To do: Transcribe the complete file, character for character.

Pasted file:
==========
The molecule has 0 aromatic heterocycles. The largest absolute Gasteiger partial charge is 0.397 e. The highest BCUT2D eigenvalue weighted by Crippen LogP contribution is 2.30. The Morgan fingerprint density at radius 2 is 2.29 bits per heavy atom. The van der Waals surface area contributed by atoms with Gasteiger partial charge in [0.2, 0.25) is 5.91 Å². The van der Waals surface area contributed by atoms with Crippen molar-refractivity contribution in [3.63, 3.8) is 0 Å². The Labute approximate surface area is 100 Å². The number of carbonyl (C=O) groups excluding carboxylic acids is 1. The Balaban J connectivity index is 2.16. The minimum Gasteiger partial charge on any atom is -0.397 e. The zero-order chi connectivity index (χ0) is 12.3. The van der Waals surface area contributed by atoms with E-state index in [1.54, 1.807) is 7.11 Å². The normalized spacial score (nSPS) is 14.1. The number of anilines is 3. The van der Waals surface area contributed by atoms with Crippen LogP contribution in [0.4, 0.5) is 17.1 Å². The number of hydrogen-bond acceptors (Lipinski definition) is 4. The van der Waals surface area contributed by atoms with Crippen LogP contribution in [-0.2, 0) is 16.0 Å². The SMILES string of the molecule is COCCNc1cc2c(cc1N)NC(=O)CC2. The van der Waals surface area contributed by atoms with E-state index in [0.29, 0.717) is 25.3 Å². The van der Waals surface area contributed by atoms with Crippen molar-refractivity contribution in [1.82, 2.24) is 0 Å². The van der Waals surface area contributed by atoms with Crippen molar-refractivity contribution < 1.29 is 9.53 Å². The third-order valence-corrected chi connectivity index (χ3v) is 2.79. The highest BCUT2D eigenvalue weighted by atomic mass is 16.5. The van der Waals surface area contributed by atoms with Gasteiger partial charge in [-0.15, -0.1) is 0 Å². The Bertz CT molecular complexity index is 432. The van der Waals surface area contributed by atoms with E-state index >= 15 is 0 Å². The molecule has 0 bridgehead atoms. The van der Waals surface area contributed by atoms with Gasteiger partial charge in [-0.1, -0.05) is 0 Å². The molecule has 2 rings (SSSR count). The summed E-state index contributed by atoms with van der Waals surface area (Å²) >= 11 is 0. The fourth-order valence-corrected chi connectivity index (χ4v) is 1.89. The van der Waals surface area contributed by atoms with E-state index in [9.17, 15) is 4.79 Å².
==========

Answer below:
The molecule has 0 aromatic heterocycles. The largest absolute Gasteiger partial charge is 0.397 e. The highest BCUT2D eigenvalue weighted by Crippen LogP contribution is 2.30. The Morgan fingerprint density at radius 2 is 2.29 bits per heavy atom. The van der Waals surface area contributed by atoms with Gasteiger partial charge in [0.2, 0.25) is 5.91 Å². The van der Waals surface area contributed by atoms with Crippen molar-refractivity contribution in [3.63, 3.8) is 0 Å². The Labute approximate surface area is 100 Å². The number of carbonyl (C=O) groups excluding carboxylic acids is 1. The Balaban J connectivity index is 2.16. The minimum Gasteiger partial charge on any atom is -0.397 e. The zero-order chi connectivity index (χ0) is 12.3. The van der Waals surface area contributed by atoms with E-state index in [1.54, 1.807) is 7.11 Å². The normalized spacial score (nSPS) is 14.1. The number of anilines is 3. The van der Waals surface area contributed by atoms with Crippen LogP contribution in [0.4, 0.5) is 17.1 Å². The number of hydrogen-bond acceptors (Lipinski definition) is 4. The van der Waals surface area contributed by atoms with Crippen LogP contribution in [-0.2, 0) is 16.0 Å². The SMILES string of the molecule is COCCNc1cc2c(cc1N)NC(=O)CC2. The van der Waals surface area contributed by atoms with E-state index in [0.29, 0.717) is 25.3 Å². The van der Waals surface area contributed by atoms with Crippen molar-refractivity contribution in [1.82, 2.24) is 0 Å². The van der Waals surface area contributed by atoms with Crippen molar-refractivity contribution < 1.29 is 9.53 Å². The third-order valence-corrected chi connectivity index (χ3v) is 2.79. The highest BCUT2D eigenvalue weighted by atomic mass is 16.5. The van der Waals surface area contributed by atoms with Gasteiger partial charge in [-0.15, -0.1) is 0 Å². The Bertz CT molecular complexity index is 432. The van der Waals surface area contributed by atoms with E-state index >= 15 is 0 Å². The molecule has 0 bridgehead atoms. The van der Waals surface area contributed by atoms with Gasteiger partial charge in [-0.1, -0.05) is 0 Å². The molecule has 2 rings (SSSR count). The summed E-state index contributed by atoms with van der Waals surface area (Å²) >= 11 is 0. The fourth-order valence-corrected chi connectivity index (χ4v) is 1.89. The van der Waals surface area contributed by atoms with E-state index in [9.17, 15) is 4.79 Å².